Student-driven integration of value-based care and building trust into evidence-based medicine curriculum for first-year medical students

From the 2023 HVPA National Conference

Elina Kurkurina MPH (Frank H Netter MD School of Medicine at Quinnipiac University), Kathleen Mulligan BA, Alexander Mass BS, Brendan Rooney BS, Rahul Anand MD

Overuse of medical care is a common, costly problem; estimates show approximately twenty-five percent of U.S. medical spending is wasteful. Medical students often learn such wasteful ordering and patterns of clinical reasoning that lead to low-value care. These wasteful behaviors remain as trainees progress through their careers, perpetuating overuse. It is thus imperative to teach value-based care principles in medical education. To address this, first-year medical students worked with their faculty advisor to create a student-led session on value-based care and building trust for first-year medical students at their institution.

To create a didactic session that provides first-year medical students with a framework of value-based care and strategies to build trust when discussing value with patients and colleagues.

We developed a two-hour interactive session that included explicit teaching on value-based care, Choosing Wisely guidelines, and strategies to build trust when discussing value-based recommendations with patients and colleagues. Kolb’s learning cycle was used as a conceptual framework for session design. The session included why value and trust matter to students and patients, what frameworks to use for value and building trust, and how Choosing Wisely guidelines are created. Students also participated in role-play scenarios based on Choosing Wisely guidelines to practice having value conversations. Students then engaged in group reflection to reinforce trust-building communication skills and clarify guideline understanding.

A mixed methods approach was used for data analysis. Students rated their knowledge of the Choosing Wisely program, familiarity with value-based medicine, and confidence in discussing value-based care with patients and colleagues on a five-point Likert scale. We conducted an independent t-test to compare pre- and post-survey responses to these items. Students were also asked to define value-based care. Two team members independently coded these free-text responses; a third team member reconciled discordant coding.

85 students completed the pre-survey and 71 students completed the post-survey. Following the session, students had higher self-reported knowledge of Choosing Wisely (1.65 vs 4.04 out of 5) and value-based care (2.27 vs 4.27 out of 5); as well as increased confidence in having value discussions with patients (2.38 vs 4.21 out of 5) and colleagues (2.39 vs 4.13 out of 5). All improvements were statistically significant (p-values <0.01).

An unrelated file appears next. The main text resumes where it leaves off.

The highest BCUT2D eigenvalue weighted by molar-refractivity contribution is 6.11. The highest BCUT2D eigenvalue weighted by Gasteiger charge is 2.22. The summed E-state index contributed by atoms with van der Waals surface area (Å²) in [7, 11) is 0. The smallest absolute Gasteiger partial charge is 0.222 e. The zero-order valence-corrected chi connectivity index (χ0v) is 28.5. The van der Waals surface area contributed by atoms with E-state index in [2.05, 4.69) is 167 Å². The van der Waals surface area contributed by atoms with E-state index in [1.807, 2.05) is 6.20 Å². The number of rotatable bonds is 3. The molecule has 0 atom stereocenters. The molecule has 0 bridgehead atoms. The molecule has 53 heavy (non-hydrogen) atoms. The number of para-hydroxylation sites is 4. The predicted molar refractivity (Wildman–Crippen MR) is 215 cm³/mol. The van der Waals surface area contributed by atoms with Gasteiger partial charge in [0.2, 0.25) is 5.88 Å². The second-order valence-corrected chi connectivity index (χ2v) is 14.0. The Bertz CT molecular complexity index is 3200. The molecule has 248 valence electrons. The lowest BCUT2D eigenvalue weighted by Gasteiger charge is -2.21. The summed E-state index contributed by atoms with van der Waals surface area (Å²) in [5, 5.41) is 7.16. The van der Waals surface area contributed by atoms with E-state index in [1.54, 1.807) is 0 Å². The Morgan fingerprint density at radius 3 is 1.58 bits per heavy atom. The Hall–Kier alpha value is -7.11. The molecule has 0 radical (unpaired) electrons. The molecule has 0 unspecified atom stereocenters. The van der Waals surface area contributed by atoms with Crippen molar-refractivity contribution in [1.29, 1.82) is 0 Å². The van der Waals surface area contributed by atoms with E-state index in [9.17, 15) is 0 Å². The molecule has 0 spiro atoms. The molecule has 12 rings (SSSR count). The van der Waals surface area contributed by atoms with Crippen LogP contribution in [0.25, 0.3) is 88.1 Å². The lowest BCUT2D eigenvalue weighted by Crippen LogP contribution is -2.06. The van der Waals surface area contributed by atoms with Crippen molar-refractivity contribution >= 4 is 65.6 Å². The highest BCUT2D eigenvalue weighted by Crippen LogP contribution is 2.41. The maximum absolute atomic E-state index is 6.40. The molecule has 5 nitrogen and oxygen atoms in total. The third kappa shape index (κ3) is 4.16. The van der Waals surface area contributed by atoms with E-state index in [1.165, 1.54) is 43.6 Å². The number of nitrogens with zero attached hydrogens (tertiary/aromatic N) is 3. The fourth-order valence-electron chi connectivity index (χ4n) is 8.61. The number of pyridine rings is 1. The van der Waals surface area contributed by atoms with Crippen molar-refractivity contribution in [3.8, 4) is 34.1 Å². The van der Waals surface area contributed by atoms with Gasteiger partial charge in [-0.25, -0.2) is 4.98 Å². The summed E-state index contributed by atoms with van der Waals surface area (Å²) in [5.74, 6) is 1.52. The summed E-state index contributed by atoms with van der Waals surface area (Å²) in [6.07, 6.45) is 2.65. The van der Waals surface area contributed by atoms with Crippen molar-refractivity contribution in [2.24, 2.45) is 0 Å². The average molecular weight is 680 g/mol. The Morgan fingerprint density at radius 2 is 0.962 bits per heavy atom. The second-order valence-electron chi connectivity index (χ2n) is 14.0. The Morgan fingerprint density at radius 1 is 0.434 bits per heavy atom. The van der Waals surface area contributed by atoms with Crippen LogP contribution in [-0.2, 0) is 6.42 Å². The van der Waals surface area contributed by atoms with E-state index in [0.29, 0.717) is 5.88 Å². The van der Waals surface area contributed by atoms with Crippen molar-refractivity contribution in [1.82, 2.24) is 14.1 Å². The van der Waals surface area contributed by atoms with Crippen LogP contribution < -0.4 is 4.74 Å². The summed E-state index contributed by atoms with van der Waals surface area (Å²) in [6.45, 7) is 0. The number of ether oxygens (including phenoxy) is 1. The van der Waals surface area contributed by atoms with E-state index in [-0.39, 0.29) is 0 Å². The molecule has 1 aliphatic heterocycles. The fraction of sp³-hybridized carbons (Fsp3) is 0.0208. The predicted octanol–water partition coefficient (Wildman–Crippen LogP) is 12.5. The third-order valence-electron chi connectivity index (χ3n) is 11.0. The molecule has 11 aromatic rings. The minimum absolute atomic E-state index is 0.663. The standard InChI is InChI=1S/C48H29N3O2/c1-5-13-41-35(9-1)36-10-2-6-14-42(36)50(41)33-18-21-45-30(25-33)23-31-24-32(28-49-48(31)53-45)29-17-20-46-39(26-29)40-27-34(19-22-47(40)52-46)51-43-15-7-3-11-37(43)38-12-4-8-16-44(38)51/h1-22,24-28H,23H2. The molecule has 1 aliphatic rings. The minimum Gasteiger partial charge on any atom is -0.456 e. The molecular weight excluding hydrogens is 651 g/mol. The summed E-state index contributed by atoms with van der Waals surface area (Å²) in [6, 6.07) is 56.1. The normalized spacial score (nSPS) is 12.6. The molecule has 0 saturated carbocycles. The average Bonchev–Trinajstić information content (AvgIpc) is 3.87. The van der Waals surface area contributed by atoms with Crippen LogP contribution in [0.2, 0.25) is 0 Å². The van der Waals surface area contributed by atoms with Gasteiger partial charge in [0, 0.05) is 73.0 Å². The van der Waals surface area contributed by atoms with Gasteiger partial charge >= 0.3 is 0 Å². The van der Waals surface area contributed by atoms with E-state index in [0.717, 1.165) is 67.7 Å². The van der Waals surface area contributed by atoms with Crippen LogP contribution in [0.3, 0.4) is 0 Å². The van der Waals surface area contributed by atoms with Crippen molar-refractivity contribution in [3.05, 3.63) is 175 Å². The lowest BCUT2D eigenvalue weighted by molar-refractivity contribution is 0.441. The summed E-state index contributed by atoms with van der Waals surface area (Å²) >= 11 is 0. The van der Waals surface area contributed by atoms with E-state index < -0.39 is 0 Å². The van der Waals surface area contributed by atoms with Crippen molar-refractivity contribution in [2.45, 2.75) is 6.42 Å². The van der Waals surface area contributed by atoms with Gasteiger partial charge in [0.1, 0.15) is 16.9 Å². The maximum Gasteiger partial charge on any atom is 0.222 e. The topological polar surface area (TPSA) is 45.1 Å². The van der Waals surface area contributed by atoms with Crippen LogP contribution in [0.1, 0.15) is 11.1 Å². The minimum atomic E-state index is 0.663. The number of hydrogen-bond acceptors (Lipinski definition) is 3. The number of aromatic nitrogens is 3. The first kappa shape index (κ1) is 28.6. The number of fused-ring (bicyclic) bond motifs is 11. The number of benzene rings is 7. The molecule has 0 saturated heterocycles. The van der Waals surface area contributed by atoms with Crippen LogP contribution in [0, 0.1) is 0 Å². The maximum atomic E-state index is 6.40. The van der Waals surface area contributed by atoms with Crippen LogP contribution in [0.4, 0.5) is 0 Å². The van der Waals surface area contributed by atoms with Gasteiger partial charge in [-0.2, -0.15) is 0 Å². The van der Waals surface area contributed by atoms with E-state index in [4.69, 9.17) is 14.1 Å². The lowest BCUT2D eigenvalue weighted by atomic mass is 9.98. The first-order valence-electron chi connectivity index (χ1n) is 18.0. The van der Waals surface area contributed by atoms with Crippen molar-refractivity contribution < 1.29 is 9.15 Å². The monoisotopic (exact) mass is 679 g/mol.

Prior to the session, students commonly believed that value-based care was based on patients’ and physicians’ personal beliefs, values, and goals (31.8% of students); considered monetary and other costs of tests and treatments (20.0% of students); and/or focused on providing care that would produce the best outcomes for patients (37.6% of students). Relatively few students (14.1%) included consideration of both costs and outcomes in their pre-session definitions of value. Following the session, most students (87.3%) defined value-based care as care that involves careful consideration of both the costs and outcomes of tests and treatments.

Prior to explicit teaching, most first-year medical students were unable to provide a complete definition of value-based care. A student-led session on value was sufficient to increase medical students’ self-perceived and actual knowledge, as well as their confidence in having value discussions with patients and colleagues.

Clinical Implications:
By increasing medical students’ knowledge of value-based care principles and confidence in having value conversations, a peer-led session on value-based care may allow medical students to implement value-based reasoning and communication skills early in their medical careers.

What are academic medical centers across the country doing to improve healthcare value?

Value improvement guides: Published reviews in JAMA Internal Medicine coauthored by experienced faculty from multiple leading medical centers, with safety outcomes data and an implementation blue print.

Review article detailing 25 labs to refine for high value quality improvement | July 2020

MAVEN campaign: Free 4 year high value care curriculum online.

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